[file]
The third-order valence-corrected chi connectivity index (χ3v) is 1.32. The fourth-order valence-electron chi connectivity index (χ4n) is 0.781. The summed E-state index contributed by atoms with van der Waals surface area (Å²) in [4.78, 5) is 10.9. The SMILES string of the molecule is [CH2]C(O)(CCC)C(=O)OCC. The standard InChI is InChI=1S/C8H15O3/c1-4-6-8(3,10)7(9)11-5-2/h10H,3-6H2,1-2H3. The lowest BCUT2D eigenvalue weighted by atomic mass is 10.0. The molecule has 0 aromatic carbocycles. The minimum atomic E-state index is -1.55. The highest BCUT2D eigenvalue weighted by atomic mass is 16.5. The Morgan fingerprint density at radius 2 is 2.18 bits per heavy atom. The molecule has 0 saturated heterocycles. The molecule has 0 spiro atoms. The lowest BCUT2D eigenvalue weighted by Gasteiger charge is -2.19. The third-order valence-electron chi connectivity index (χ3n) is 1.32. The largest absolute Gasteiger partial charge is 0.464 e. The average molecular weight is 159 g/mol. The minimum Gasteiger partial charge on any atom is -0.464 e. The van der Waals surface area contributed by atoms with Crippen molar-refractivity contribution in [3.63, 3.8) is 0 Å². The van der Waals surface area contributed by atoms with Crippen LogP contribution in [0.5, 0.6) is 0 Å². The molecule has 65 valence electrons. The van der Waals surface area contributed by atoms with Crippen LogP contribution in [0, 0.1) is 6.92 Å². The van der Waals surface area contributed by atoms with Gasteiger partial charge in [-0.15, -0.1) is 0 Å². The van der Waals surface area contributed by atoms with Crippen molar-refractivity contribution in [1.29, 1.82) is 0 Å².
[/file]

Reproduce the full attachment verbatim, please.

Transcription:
The third-order valence-corrected chi connectivity index (χ3v) is 1.32. The fourth-order valence-electron chi connectivity index (χ4n) is 0.781. The summed E-state index contributed by atoms with van der Waals surface area (Å²) in [4.78, 5) is 10.9. The SMILES string of the molecule is [CH2]C(O)(CCC)C(=O)OCC. The standard InChI is InChI=1S/C8H15O3/c1-4-6-8(3,10)7(9)11-5-2/h10H,3-6H2,1-2H3. The lowest BCUT2D eigenvalue weighted by atomic mass is 10.0. The molecule has 0 aromatic carbocycles. The minimum atomic E-state index is -1.55. The highest BCUT2D eigenvalue weighted by atomic mass is 16.5. The Morgan fingerprint density at radius 2 is 2.18 bits per heavy atom. The molecule has 0 saturated heterocycles. The molecule has 0 spiro atoms. The lowest BCUT2D eigenvalue weighted by Gasteiger charge is -2.19. The third-order valence-electron chi connectivity index (χ3n) is 1.32. The largest absolute Gasteiger partial charge is 0.464 e. The average molecular weight is 159 g/mol. The minimum Gasteiger partial charge on any atom is -0.464 e. The van der Waals surface area contributed by atoms with Crippen molar-refractivity contribution in [3.63, 3.8) is 0 Å². The van der Waals surface area contributed by atoms with Crippen LogP contribution in [0.5, 0.6) is 0 Å². The molecule has 65 valence electrons. The van der Waals surface area contributed by atoms with Crippen LogP contribution in [0, 0.1) is 6.92 Å². The van der Waals surface area contributed by atoms with Gasteiger partial charge in [-0.15, -0.1) is 0 Å². The van der Waals surface area contributed by atoms with Crippen molar-refractivity contribution in [1.29, 1.82) is 0 Å².